Liang was torn between revolution with Sun and royalist cause with his mentor, Kang. Kang’s peaceful reform ideas were well received by the Chinese aboard. Supports and donations poured to his royalist society. Sun was the underdog. Until the emperor was poisoned to death and the empress dowager passed away a day later, Kang’s idea of saving the emperor and reforming China was not working. The Chinese flocked to support Dr. Sun.
         At the end he refused to work with Sun and gave his financial support to him. Instead, he used all the donation money for his own purpose. Liang was then on his own. Kang had a reputation as a great intellectual scholar, and a great reformist. Lea answered to Kang’s challenge for a peaceful reform, a peaceful and bloodless revolution.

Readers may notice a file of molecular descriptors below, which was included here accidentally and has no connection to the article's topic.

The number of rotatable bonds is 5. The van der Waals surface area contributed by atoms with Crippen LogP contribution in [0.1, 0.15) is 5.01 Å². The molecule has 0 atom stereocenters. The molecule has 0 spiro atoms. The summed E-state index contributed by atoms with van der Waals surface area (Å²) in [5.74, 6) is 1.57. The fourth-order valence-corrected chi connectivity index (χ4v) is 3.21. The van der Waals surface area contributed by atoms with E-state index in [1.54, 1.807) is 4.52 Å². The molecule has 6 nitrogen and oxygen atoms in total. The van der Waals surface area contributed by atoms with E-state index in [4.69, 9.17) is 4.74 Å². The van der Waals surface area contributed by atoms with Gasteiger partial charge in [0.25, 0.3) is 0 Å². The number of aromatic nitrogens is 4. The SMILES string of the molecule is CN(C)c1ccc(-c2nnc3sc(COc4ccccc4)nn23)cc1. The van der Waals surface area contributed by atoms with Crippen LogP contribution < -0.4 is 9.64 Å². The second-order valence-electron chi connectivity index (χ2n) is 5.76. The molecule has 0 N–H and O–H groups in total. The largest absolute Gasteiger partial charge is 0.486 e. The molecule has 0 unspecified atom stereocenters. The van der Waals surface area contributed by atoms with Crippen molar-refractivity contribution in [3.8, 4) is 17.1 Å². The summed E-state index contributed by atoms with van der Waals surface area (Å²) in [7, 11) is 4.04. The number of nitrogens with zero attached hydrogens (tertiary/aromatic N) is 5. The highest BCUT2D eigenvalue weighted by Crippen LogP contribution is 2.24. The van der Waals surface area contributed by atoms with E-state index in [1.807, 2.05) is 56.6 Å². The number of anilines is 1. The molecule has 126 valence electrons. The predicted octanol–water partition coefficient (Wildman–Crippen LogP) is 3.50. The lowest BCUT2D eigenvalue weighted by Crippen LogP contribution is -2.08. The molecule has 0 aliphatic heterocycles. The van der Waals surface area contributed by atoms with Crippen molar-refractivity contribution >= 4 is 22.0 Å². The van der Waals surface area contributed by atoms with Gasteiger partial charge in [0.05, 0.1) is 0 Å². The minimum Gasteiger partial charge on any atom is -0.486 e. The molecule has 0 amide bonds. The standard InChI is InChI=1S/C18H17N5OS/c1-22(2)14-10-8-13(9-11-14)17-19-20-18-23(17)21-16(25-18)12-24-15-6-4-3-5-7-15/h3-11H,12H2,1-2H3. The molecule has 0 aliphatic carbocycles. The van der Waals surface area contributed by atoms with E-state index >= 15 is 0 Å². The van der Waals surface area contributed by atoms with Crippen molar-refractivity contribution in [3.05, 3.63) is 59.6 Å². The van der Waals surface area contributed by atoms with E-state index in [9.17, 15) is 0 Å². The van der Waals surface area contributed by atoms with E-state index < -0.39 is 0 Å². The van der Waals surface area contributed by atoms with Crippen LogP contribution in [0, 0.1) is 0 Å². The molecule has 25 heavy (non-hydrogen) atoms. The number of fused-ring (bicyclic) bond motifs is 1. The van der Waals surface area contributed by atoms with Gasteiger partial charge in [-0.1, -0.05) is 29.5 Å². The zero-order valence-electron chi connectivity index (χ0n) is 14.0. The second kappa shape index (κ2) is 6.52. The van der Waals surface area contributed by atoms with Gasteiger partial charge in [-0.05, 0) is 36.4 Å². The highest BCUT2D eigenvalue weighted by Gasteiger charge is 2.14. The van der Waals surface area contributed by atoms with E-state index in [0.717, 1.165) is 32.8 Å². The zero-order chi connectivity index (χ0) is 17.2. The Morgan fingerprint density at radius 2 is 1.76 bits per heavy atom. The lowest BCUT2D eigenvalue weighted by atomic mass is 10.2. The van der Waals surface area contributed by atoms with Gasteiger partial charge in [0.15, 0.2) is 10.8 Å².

Charles Beach Boothe (1851-1913) - A business man and mayor who became a supporter of the Chinese Revolution. Boothe’s South Pasadena mansion had once been the Chinese revolution and financial headquarters. Boothe knew Lea through his son. He came up with a business venture to finance the Chinese Revolution. In return, his firm would gain a monopoly over banking, coal, and railroad operations in mainland China. Four major conspirators, including Boothe’s childhood friend W.W. Allen, Homer Lea, and Yung Wing had created the secret ‘ Red Dragon’ scheme. Red Dragon supported three potential Chinese leaders, Kang Yu Wei, Yung Wing and Sun Yat Sen.